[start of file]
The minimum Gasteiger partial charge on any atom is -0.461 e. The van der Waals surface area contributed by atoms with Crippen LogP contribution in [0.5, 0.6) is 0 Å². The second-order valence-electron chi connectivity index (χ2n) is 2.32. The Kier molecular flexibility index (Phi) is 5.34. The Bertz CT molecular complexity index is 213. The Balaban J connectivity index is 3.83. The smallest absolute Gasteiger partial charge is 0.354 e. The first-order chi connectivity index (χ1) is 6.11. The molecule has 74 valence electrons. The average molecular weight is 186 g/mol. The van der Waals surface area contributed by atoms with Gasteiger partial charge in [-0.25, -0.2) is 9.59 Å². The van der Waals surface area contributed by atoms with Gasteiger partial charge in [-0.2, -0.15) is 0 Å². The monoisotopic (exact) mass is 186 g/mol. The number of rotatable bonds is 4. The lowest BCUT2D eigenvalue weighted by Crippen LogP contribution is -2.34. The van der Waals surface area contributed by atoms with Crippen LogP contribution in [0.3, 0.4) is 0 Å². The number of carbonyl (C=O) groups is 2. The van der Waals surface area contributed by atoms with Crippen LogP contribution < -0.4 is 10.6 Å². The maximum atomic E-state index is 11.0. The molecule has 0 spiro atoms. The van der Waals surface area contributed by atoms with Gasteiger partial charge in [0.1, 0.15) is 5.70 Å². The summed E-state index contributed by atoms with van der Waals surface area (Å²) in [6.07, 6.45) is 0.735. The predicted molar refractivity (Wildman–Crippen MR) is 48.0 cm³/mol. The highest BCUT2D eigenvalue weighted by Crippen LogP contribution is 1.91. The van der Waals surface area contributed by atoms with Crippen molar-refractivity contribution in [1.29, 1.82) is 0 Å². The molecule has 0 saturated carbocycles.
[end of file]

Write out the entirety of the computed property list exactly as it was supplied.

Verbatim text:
The minimum Gasteiger partial charge on any atom is -0.461 e. The van der Waals surface area contributed by atoms with Crippen LogP contribution in [0.5, 0.6) is 0 Å². The second-order valence-electron chi connectivity index (χ2n) is 2.32. The Kier molecular flexibility index (Phi) is 5.34. The Bertz CT molecular complexity index is 213. The Balaban J connectivity index is 3.83. The smallest absolute Gasteiger partial charge is 0.354 e. The first-order chi connectivity index (χ1) is 6.11. The molecule has 74 valence electrons. The average molecular weight is 186 g/mol. The van der Waals surface area contributed by atoms with Gasteiger partial charge in [-0.25, -0.2) is 9.59 Å². The van der Waals surface area contributed by atoms with Gasteiger partial charge in [-0.2, -0.15) is 0 Å². The monoisotopic (exact) mass is 186 g/mol. The number of rotatable bonds is 4. The lowest BCUT2D eigenvalue weighted by Crippen LogP contribution is -2.34. The van der Waals surface area contributed by atoms with Crippen LogP contribution in [0.3, 0.4) is 0 Å². The number of carbonyl (C=O) groups is 2. The van der Waals surface area contributed by atoms with Crippen LogP contribution < -0.4 is 10.6 Å². The maximum atomic E-state index is 11.0. The molecule has 0 spiro atoms. The van der Waals surface area contributed by atoms with Gasteiger partial charge in [0.1, 0.15) is 5.70 Å². The summed E-state index contributed by atoms with van der Waals surface area (Å²) in [6.07, 6.45) is 0.735. The predicted molar refractivity (Wildman–Crippen MR) is 48.0 cm³/mol. The highest BCUT2D eigenvalue weighted by Crippen LogP contribution is 1.91. The van der Waals surface area contributed by atoms with Crippen molar-refractivity contribution in [1.29, 1.82) is 0 Å². The molecule has 0 saturated carbocycles.